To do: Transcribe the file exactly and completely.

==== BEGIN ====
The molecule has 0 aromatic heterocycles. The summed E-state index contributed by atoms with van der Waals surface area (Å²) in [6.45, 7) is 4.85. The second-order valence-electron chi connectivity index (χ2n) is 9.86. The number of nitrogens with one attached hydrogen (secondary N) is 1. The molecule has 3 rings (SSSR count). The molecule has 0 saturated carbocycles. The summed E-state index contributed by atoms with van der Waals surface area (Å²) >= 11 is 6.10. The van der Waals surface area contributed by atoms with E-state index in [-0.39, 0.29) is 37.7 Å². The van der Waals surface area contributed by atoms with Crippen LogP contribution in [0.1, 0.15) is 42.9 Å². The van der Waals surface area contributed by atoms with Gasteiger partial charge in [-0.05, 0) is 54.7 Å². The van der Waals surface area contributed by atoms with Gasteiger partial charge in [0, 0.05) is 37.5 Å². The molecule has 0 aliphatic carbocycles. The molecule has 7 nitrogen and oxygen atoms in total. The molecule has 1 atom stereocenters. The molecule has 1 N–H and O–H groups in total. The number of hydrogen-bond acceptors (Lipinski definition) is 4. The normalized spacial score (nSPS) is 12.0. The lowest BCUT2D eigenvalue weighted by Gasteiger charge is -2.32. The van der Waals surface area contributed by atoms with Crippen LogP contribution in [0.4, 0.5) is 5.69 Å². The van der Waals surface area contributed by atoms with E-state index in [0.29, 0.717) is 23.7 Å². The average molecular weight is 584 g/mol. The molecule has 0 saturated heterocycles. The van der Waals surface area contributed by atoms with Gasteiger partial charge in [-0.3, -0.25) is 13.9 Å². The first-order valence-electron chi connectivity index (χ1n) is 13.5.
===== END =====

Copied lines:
The molecule has 0 aromatic heterocycles. The summed E-state index contributed by atoms with van der Waals surface area (Å²) in [6.45, 7) is 4.85. The second-order valence-electron chi connectivity index (χ2n) is 9.86. The number of nitrogens with one attached hydrogen (secondary N) is 1. The molecule has 3 rings (SSSR count). The molecule has 0 saturated carbocycles. The summed E-state index contributed by atoms with van der Waals surface area (Å²) >= 11 is 6.10. The van der Waals surface area contributed by atoms with E-state index in [-0.39, 0.29) is 37.7 Å². The van der Waals surface area contributed by atoms with Crippen LogP contribution in [0.1, 0.15) is 42.9 Å². The van der Waals surface area contributed by atoms with Gasteiger partial charge in [-0.05, 0) is 54.7 Å². The van der Waals surface area contributed by atoms with Gasteiger partial charge in [0, 0.05) is 37.5 Å². The molecule has 0 aliphatic carbocycles. The molecule has 7 nitrogen and oxygen atoms in total. The molecule has 1 atom stereocenters. The molecule has 1 N–H and O–H groups in total. The number of hydrogen-bond acceptors (Lipinski definition) is 4. The normalized spacial score (nSPS) is 12.0. The lowest BCUT2D eigenvalue weighted by Gasteiger charge is -2.32. The van der Waals surface area contributed by atoms with Crippen LogP contribution in [0.4, 0.5) is 5.69 Å². The van der Waals surface area contributed by atoms with E-state index in [0.29, 0.717) is 23.7 Å². The average molecular weight is 584 g/mol. The molecule has 0 saturated heterocycles. The van der Waals surface area contributed by atoms with Gasteiger partial charge in [-0.3, -0.25) is 13.9 Å². The first-order valence-electron chi connectivity index (χ1n) is 13.5.